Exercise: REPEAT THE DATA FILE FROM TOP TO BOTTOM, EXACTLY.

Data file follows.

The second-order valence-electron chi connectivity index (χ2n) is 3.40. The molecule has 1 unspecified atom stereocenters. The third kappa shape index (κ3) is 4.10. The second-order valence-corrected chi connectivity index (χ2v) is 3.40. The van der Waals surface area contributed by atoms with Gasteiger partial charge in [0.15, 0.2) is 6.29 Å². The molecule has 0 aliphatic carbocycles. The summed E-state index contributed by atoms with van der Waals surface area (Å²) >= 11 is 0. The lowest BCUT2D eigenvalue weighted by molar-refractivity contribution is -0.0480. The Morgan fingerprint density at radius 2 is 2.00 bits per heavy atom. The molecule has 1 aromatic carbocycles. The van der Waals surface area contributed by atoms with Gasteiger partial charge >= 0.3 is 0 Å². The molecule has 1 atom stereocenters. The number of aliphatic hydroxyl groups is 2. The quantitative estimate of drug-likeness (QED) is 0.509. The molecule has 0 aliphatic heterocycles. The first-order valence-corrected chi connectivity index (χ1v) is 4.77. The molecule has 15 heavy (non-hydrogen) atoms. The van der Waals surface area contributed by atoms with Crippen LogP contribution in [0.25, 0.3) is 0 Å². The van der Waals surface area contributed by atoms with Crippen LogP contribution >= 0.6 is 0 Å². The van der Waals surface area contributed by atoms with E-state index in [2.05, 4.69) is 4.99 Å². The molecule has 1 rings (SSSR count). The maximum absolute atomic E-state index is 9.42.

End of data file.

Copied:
The second-order valence-electron chi connectivity index (χ2n) is 3.40. The molecule has 1 unspecified atom stereocenters. The third kappa shape index (κ3) is 4.10. The second-order valence-corrected chi connectivity index (χ2v) is 3.40. The van der Waals surface area contributed by atoms with Gasteiger partial charge in [0.15, 0.2) is 6.29 Å². The molecule has 0 aliphatic carbocycles. The summed E-state index contributed by atoms with van der Waals surface area (Å²) >= 11 is 0. The lowest BCUT2D eigenvalue weighted by molar-refractivity contribution is -0.0480. The Morgan fingerprint density at radius 2 is 2.00 bits per heavy atom. The molecule has 1 aromatic carbocycles. The van der Waals surface area contributed by atoms with Gasteiger partial charge >= 0.3 is 0 Å². The molecule has 1 atom stereocenters. The number of aliphatic hydroxyl groups is 2. The quantitative estimate of drug-likeness (QED) is 0.509. The molecule has 0 aliphatic heterocycles. The first-order valence-corrected chi connectivity index (χ1v) is 4.77. The molecule has 15 heavy (non-hydrogen) atoms. The van der Waals surface area contributed by atoms with Crippen LogP contribution in [0.25, 0.3) is 0 Å². The van der Waals surface area contributed by atoms with Crippen LogP contribution >= 0.6 is 0 Å². The van der Waals surface area contributed by atoms with E-state index in [2.05, 4.69) is 4.99 Å². The molecule has 1 rings (SSSR count). The maximum absolute atomic E-state index is 9.42.